Doesn't it seem like everyone is coming out with their own memoirs or autobiography? This type of book is an individual's entire life that highlights their achievements, lessons learned, regrets — basically a collection of timeless wisdom accumulated through that individual's life. Writing your own Memoirs not only has the power to sell like hotcakes but can inspire future generations. The nuggets of wisdom that you articulate in writing can shed light on thought processes that help overcom...
Doesn't it seem like everyone is coming out with their own memoirs or autobiography? This type of book is an individual's entire life that highlights their achievements, lessons learned, regrets — basically a collection of timeless wisdom accumulated through that individual's life. Writing your own Memoirs not only has the power to sell like hotcakes but can inspire future generations. The nuggets of wisdom that you articulate in writing can shed light on thought processes that help overcome adversity and create comeback power. The type of qualities inherent in winning people, winning teams, and winning organizations.
Plus, writing your own Memoirs is a nifty little gift that you can pass on to your grandchildren.
Barack Obama, ex-POTUS, published his memoirs in November of 2017, titled: A Promised Land. Now that is someone you'd think would get a lot of attention because the public would want to know what the previous leader of the free world had to say on many things. Fortunately, we don't think it matters. You don't have to be a celebrity or someone famous to start writing your memoirs. After all, being famous is not a set standard in determining the validity of one's gathered wisdom. Factory workers who struggled day in & day out have insights, wisdom, and knowledge just as valuable as a former president or CEO of a company. In fact, some might argue that the actual "workers" have the most honest knowledge available on how to live a clean, wholesome, and purposeful life.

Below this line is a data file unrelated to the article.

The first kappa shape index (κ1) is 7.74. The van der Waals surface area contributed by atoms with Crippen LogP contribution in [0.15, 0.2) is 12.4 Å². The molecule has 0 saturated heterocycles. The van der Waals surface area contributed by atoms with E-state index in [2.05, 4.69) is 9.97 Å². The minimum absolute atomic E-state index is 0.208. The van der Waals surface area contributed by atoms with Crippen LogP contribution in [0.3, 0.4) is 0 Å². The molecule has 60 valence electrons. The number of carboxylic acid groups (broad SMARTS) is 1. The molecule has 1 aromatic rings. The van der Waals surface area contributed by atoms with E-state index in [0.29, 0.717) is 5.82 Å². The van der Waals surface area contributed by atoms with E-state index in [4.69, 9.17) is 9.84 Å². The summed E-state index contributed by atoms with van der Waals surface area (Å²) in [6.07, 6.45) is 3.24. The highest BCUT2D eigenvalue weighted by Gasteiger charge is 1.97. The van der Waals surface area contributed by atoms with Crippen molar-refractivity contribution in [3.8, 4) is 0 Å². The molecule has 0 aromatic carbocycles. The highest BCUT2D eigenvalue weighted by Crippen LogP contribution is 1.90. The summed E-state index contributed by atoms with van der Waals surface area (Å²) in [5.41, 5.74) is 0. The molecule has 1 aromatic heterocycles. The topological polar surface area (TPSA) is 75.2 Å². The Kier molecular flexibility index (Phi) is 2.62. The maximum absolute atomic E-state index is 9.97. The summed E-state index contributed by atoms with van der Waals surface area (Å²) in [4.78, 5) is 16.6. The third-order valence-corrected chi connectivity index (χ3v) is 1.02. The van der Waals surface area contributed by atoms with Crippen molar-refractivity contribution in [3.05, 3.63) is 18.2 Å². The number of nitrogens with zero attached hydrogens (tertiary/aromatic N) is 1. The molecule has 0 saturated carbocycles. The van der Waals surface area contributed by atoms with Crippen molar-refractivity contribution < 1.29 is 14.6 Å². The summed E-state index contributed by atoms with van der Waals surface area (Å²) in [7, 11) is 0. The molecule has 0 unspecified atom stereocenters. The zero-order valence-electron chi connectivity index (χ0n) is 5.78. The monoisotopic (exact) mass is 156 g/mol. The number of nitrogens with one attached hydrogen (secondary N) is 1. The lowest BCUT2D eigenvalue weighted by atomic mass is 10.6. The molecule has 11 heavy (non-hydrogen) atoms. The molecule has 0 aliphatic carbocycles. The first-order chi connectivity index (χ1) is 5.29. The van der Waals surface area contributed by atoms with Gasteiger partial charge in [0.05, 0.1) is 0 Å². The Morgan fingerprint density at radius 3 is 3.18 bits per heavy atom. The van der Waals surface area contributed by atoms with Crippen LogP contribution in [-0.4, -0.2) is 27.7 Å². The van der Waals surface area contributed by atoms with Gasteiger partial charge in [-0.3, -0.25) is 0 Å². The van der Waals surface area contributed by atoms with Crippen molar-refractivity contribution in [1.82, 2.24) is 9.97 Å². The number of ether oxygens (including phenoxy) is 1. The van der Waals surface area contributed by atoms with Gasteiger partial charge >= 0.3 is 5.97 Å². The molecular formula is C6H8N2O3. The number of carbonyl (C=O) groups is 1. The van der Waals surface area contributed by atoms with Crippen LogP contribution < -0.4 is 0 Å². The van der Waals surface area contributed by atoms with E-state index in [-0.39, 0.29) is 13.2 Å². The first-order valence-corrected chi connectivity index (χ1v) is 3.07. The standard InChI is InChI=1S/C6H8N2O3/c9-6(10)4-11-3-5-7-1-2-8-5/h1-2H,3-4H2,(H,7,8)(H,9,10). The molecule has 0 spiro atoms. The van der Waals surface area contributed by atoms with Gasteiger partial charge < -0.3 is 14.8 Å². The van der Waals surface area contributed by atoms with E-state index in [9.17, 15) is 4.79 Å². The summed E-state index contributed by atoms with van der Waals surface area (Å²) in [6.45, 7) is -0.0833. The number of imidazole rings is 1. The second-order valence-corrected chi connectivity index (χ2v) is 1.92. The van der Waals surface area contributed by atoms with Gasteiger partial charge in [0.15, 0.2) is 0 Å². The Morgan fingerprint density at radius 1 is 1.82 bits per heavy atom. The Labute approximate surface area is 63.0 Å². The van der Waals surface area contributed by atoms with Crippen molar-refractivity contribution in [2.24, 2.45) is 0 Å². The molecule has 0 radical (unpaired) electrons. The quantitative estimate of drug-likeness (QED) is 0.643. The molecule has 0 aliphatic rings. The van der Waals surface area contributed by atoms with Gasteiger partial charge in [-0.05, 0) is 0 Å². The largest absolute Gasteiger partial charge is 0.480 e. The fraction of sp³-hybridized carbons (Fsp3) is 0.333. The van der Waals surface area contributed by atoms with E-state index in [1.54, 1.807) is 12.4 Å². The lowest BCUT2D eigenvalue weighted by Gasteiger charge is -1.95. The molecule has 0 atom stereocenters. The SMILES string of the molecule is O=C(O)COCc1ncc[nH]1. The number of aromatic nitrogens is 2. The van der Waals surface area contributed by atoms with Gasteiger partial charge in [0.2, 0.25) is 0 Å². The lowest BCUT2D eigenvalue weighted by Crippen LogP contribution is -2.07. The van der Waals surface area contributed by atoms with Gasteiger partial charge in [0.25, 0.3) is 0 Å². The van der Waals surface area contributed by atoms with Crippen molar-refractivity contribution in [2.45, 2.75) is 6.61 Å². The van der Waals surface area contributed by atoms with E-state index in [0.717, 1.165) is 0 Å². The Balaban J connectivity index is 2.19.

The point is this: Everyone has their own story to tell. Memoir writing is a wonderous exercise that can bring one's life into the light for introspection.
People have an innate desire to communicate with one another. They want to tell their stories and have their stories told to them. A Memoir is an inherently personal genre that allows readers to talk about personal events that they might not otherwise feel comfortable talking about. Perhaps the memoir's ultimate power is to encourage readers to relive their own lives and relate to one another in the real world, not in some imaginary cosmos. A good true tale is the only thing that brings people together more than a good story.
Perhaps the most basic method to combat that toxic, restricting force that vows to put us in a single generic box is writing a memoir, honestly and passionately, about life as we perceive it. We act opposite to the unseen forces that define our lives by writing down the words that characterize how we move through the world. We assert our authority as experts on our own experiences, overriding the chorus of voices clamouring to tell us who and what we should be. Simply telling the truth about how we live is incredibly subversive for minorities of any kind.